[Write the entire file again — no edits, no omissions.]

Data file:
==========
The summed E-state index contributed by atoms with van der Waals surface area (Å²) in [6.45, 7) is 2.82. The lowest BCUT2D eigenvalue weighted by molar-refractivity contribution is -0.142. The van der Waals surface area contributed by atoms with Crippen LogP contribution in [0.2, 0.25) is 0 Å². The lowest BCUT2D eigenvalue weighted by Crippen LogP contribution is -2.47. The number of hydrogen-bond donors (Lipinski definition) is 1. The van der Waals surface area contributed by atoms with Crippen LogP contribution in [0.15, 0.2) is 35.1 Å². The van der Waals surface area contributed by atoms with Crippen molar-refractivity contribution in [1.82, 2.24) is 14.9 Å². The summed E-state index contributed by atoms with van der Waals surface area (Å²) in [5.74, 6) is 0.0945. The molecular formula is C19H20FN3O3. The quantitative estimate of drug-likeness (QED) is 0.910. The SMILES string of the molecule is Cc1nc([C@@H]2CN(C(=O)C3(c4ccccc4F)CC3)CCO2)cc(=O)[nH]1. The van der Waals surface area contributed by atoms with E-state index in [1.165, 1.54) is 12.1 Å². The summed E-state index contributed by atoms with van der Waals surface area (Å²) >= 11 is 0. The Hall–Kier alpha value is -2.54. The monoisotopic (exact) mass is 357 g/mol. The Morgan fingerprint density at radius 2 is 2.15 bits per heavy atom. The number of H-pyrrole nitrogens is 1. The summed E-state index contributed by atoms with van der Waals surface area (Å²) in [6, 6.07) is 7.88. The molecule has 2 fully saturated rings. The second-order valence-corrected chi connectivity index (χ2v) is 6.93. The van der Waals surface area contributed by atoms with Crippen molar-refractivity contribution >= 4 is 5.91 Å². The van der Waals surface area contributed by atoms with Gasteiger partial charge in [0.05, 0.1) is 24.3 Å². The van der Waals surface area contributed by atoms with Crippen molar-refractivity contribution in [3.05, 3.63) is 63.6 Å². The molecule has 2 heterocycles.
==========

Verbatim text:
The summed E-state index contributed by atoms with van der Waals surface area (Å²) in [6.45, 7) is 2.82. The lowest BCUT2D eigenvalue weighted by molar-refractivity contribution is -0.142. The van der Waals surface area contributed by atoms with Crippen LogP contribution in [0.2, 0.25) is 0 Å². The lowest BCUT2D eigenvalue weighted by Crippen LogP contribution is -2.47. The number of hydrogen-bond donors (Lipinski definition) is 1. The van der Waals surface area contributed by atoms with Crippen LogP contribution in [0.15, 0.2) is 35.1 Å². The van der Waals surface area contributed by atoms with Crippen molar-refractivity contribution in [1.82, 2.24) is 14.9 Å². The summed E-state index contributed by atoms with van der Waals surface area (Å²) in [5.74, 6) is 0.0945. The molecular formula is C19H20FN3O3. The quantitative estimate of drug-likeness (QED) is 0.910. The SMILES string of the molecule is Cc1nc([C@@H]2CN(C(=O)C3(c4ccccc4F)CC3)CCO2)cc(=O)[nH]1. The van der Waals surface area contributed by atoms with E-state index in [1.165, 1.54) is 12.1 Å². The summed E-state index contributed by atoms with van der Waals surface area (Å²) >= 11 is 0. The Hall–Kier alpha value is -2.54. The monoisotopic (exact) mass is 357 g/mol. The Morgan fingerprint density at radius 2 is 2.15 bits per heavy atom. The number of H-pyrrole nitrogens is 1. The summed E-state index contributed by atoms with van der Waals surface area (Å²) in [6, 6.07) is 7.88. The molecule has 2 fully saturated rings. The second-order valence-corrected chi connectivity index (χ2v) is 6.93. The van der Waals surface area contributed by atoms with Crippen molar-refractivity contribution >= 4 is 5.91 Å². The van der Waals surface area contributed by atoms with Gasteiger partial charge in [0.05, 0.1) is 24.3 Å². The van der Waals surface area contributed by atoms with Crippen molar-refractivity contribution in [3.05, 3.63) is 63.6 Å². The molecule has 2 heterocycles.